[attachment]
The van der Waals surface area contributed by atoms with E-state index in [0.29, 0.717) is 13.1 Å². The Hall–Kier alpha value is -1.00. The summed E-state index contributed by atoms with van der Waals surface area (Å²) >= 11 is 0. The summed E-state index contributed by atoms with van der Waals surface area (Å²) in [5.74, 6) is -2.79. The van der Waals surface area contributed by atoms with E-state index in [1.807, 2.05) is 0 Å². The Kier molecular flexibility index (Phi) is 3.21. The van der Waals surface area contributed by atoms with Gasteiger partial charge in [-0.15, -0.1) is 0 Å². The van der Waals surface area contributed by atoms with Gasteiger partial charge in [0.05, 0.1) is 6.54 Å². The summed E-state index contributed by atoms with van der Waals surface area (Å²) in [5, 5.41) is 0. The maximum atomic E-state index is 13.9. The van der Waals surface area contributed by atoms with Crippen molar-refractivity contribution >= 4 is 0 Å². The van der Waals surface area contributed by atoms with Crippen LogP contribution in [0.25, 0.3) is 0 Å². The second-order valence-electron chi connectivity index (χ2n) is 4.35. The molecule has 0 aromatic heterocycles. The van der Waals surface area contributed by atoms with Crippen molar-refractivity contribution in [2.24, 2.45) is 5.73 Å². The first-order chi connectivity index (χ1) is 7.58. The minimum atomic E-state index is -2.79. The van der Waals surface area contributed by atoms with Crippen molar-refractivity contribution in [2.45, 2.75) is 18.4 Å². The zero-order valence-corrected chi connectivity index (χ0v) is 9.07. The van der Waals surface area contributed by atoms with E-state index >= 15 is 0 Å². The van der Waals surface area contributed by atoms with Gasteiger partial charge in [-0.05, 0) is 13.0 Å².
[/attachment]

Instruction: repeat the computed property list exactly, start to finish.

The van der Waals surface area contributed by atoms with E-state index in [0.29, 0.717) is 13.1 Å². The Hall–Kier alpha value is -1.00. The summed E-state index contributed by atoms with van der Waals surface area (Å²) >= 11 is 0. The summed E-state index contributed by atoms with van der Waals surface area (Å²) in [5.74, 6) is -2.79. The van der Waals surface area contributed by atoms with E-state index in [1.807, 2.05) is 0 Å². The Kier molecular flexibility index (Phi) is 3.21. The van der Waals surface area contributed by atoms with Gasteiger partial charge in [-0.15, -0.1) is 0 Å². The van der Waals surface area contributed by atoms with Gasteiger partial charge in [0.05, 0.1) is 6.54 Å². The summed E-state index contributed by atoms with van der Waals surface area (Å²) in [5, 5.41) is 0. The maximum atomic E-state index is 13.9. The van der Waals surface area contributed by atoms with Crippen molar-refractivity contribution >= 4 is 0 Å². The van der Waals surface area contributed by atoms with Crippen LogP contribution in [0.25, 0.3) is 0 Å². The second-order valence-electron chi connectivity index (χ2n) is 4.35. The molecule has 0 aromatic heterocycles. The van der Waals surface area contributed by atoms with Crippen molar-refractivity contribution in [2.24, 2.45) is 5.73 Å². The first-order chi connectivity index (χ1) is 7.58. The minimum atomic E-state index is -2.79. The van der Waals surface area contributed by atoms with Crippen molar-refractivity contribution in [2.45, 2.75) is 18.4 Å². The zero-order valence-corrected chi connectivity index (χ0v) is 9.07. The van der Waals surface area contributed by atoms with E-state index >= 15 is 0 Å². The van der Waals surface area contributed by atoms with Gasteiger partial charge in [-0.05, 0) is 13.0 Å².